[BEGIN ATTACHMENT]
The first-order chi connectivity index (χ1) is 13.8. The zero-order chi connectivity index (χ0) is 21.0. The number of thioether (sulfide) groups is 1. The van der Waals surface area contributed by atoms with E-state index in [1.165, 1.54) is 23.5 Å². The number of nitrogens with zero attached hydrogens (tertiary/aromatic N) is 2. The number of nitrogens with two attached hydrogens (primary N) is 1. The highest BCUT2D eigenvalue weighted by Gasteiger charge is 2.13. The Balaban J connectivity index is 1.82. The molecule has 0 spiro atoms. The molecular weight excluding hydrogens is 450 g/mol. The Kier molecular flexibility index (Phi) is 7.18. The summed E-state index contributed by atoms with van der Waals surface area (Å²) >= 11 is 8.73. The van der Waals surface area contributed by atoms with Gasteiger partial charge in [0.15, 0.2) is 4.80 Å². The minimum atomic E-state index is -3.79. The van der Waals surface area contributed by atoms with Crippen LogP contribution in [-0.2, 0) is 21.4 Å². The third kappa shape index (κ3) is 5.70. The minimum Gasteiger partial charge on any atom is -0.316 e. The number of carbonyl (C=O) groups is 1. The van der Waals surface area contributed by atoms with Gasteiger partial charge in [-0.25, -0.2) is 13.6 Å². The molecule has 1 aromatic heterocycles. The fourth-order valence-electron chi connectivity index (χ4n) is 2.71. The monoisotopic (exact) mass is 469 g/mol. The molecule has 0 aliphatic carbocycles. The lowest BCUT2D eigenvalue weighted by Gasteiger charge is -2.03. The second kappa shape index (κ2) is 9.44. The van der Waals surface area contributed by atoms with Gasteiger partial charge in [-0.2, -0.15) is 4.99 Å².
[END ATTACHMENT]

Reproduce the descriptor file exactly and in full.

The first-order chi connectivity index (χ1) is 13.8. The zero-order chi connectivity index (χ0) is 21.0. The number of thioether (sulfide) groups is 1. The van der Waals surface area contributed by atoms with E-state index in [1.165, 1.54) is 23.5 Å². The number of nitrogens with zero attached hydrogens (tertiary/aromatic N) is 2. The number of nitrogens with two attached hydrogens (primary N) is 1. The highest BCUT2D eigenvalue weighted by Gasteiger charge is 2.13. The Balaban J connectivity index is 1.82. The molecule has 0 spiro atoms. The molecular weight excluding hydrogens is 450 g/mol. The Kier molecular flexibility index (Phi) is 7.18. The summed E-state index contributed by atoms with van der Waals surface area (Å²) >= 11 is 8.73. The van der Waals surface area contributed by atoms with Gasteiger partial charge in [0.15, 0.2) is 4.80 Å². The minimum atomic E-state index is -3.79. The van der Waals surface area contributed by atoms with Crippen LogP contribution in [-0.2, 0) is 21.4 Å². The third kappa shape index (κ3) is 5.70. The minimum Gasteiger partial charge on any atom is -0.316 e. The number of carbonyl (C=O) groups is 1. The van der Waals surface area contributed by atoms with Gasteiger partial charge in [-0.25, -0.2) is 13.6 Å². The molecule has 1 aromatic heterocycles. The fourth-order valence-electron chi connectivity index (χ4n) is 2.71. The monoisotopic (exact) mass is 469 g/mol. The molecule has 0 aliphatic carbocycles. The lowest BCUT2D eigenvalue weighted by Gasteiger charge is -2.03. The second kappa shape index (κ2) is 9.44. The van der Waals surface area contributed by atoms with Gasteiger partial charge in [-0.2, -0.15) is 4.99 Å².